Masking emotions can have a powerful impact on physical and emotional health.
Hiding emotions interferes with clear communication with people in life. This lack of communication makes it challenging to manage conflicts. If the problem cannot be resolved, the problem may continue to recur. You may end up with anger and indignation, and those emotions may cause the conflict you were trying to avoid. You can also evoke certain emotions and start avoiding people who can lose the relationships you care about. Emotional oppression can become so habitual that it begins unknowingly, so it may begin to lose contact with one’s emotions.
Pretending not to have a particular emotion may help avoid expressing it publicly, but it never disappears. In fact, suppressing your emotions can actually increase them. A classic example of this is anger. Many people believe that suppressing anger is better than expressing it. But suppressing your anger means you don’t deal with it, so it builds under your soothing mask and keeps boiling. After all, when you can no longer hold it, you may explode, and not necessarily to the person who offended you.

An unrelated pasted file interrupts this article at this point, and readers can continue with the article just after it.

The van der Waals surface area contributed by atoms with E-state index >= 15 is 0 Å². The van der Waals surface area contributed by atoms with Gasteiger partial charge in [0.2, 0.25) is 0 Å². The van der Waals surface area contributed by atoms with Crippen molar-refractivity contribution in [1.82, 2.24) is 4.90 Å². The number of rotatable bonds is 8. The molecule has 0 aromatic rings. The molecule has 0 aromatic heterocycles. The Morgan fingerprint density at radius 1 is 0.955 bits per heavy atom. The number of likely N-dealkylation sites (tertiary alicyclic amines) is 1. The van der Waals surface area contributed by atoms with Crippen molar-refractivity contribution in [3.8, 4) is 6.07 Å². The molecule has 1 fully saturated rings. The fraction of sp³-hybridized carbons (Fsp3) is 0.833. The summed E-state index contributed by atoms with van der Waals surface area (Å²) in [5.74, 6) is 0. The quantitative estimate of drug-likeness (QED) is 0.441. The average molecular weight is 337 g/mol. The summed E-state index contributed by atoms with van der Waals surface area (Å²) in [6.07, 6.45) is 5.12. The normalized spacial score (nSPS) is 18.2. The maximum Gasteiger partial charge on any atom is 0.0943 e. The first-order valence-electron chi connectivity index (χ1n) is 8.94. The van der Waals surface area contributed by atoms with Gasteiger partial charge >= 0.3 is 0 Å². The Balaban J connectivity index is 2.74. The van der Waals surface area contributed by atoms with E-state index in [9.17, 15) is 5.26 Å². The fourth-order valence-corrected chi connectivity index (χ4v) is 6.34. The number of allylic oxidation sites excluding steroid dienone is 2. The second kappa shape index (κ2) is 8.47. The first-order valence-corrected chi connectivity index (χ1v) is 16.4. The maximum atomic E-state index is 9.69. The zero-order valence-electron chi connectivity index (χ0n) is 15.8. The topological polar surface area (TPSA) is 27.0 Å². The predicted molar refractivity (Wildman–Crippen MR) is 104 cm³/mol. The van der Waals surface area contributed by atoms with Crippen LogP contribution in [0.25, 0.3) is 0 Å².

You may think you’re pretty good at hiding your feelings, but those who know you usually know it when something is bothering you. I can do it. Claiming “I’m fine” and “nothing wrong” can confuse and frustrate them in the obvious opposite. If they know you are not telling the truth, they may feel hurt by your lack of trust and begin to lose trust in you. If they believe in you, they may lose confidence in their ability to understand you or decide that they do not know you as much as they thought. Eventually, they may begin to question the strength of the relationship. In both scenarios, the relationship you were trying to protect continues to be compromised.
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